Joe Herzenberg — the first openly gay elected official in the American South, an ardent defender of civil rights and the environment, and the unofficial Mayor of Franklin Street — died on October 28, 2007 at UNC Hospital. He was 66 years old.
Joe was born June 25, 1941, to Morris & Marjorie Herzenberg. His father owned the town pharmacy in Franklin, N.J., where Joe grew up.
After he graduated from Yale University in 1964, Joe went to Mississippi to participate in voter registration for Freedom Summer. He joined the faculty of historically-black Tougaloo College, where he was appointed chair of the history department. A very popular instructor, Joe was named an honorary member of Delta Sigma Theta sorority. During this time, Joe was briefly married.
Joe arrived in Chapel Hill in the early 1970s to enroll as a graduate student in history at the University of North Carolina, and, along with his partner Lightning Brown, immediately immersed himself in local, state, and national politics. Although Joe’s first campaign for Chapel Hill town council in 1979 was unsuccessful, he was appointed to the council that year to fill a vacant seat and served until 1981. In 1987, he was elected to the council, becoming the South’s first openly gay elected official. He was re-elected in 1991 with the highest vote tally in the four seat race (and, up to that time, the highest vote total ever in a Town Council race), and served until 1993. As a council member, Joe was responsible for creation of the Chapel Hill greenway system and enactment of the town’s tree protection ordinance.
Joe remained active in civic and political activities. He was a founding board member of Pride PAC, a statewide lesbian and gay political action committee now known as Equality NC. He also served on the board of the American Civil Liberties Union of North Carolina and the Fund for Southern Communities. He served as chair of the local greenways commission, the tree commission, and the libraries bond task force, and served on several other local boards. Joe also organized Chapel Hill’s annual Bill of Rights Day celebration.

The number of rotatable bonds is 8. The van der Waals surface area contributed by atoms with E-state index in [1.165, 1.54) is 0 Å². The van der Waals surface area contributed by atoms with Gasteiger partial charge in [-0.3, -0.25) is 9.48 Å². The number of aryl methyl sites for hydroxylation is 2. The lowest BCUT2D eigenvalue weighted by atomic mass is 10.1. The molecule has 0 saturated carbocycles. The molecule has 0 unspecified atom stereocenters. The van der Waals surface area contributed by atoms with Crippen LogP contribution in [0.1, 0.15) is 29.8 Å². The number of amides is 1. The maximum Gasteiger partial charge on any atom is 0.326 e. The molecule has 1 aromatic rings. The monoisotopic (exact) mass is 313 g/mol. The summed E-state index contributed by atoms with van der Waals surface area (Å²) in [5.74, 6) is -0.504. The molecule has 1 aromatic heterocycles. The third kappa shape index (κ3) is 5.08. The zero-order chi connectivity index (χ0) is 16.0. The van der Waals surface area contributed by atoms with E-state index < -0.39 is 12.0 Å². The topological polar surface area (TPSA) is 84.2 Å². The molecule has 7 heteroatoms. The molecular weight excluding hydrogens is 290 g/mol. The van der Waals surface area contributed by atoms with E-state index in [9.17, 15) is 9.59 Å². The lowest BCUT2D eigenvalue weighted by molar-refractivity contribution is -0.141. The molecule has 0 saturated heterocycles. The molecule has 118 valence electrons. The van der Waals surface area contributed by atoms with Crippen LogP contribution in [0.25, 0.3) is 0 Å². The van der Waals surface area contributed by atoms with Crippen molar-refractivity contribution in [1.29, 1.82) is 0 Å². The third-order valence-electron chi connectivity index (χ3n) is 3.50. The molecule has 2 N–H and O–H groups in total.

Throughout his time in Chapel Hill, Joe was an ardent Democratic Party supporter, serving as longtime chair of his precinct. His party activism brought him brief notoriety in 1984, when Senator Jesse Helms angrily raged at his opponent Jim Hunt during a live televised debate “You’re supported by people like Joe Herzenberg and Lightning Brown!” – a moment that Joe was forever after proud of. Joe received a Citizen’s Award from the Independent newsweekly in 1984, the first year that award was given.
Joe was an enthusiastic traveler who visited all seven continents and all 50 states. He also loved art and music. He was a member of Chapel Hill Kehillah.
Joe is survived by his brother Bobby, his sister-in-law Debbie, his nephew Michael, and his niece Sarah. He was pre-deceased by his brother David.
In lieu of flowers, well-wishers are asked to make contributions in his name to Equality NC, http://www.equalitync.org, or the Inter-faith Council for Social Services, http://www.ifcweb.org.
Joe visiting the Netherlands, 1998.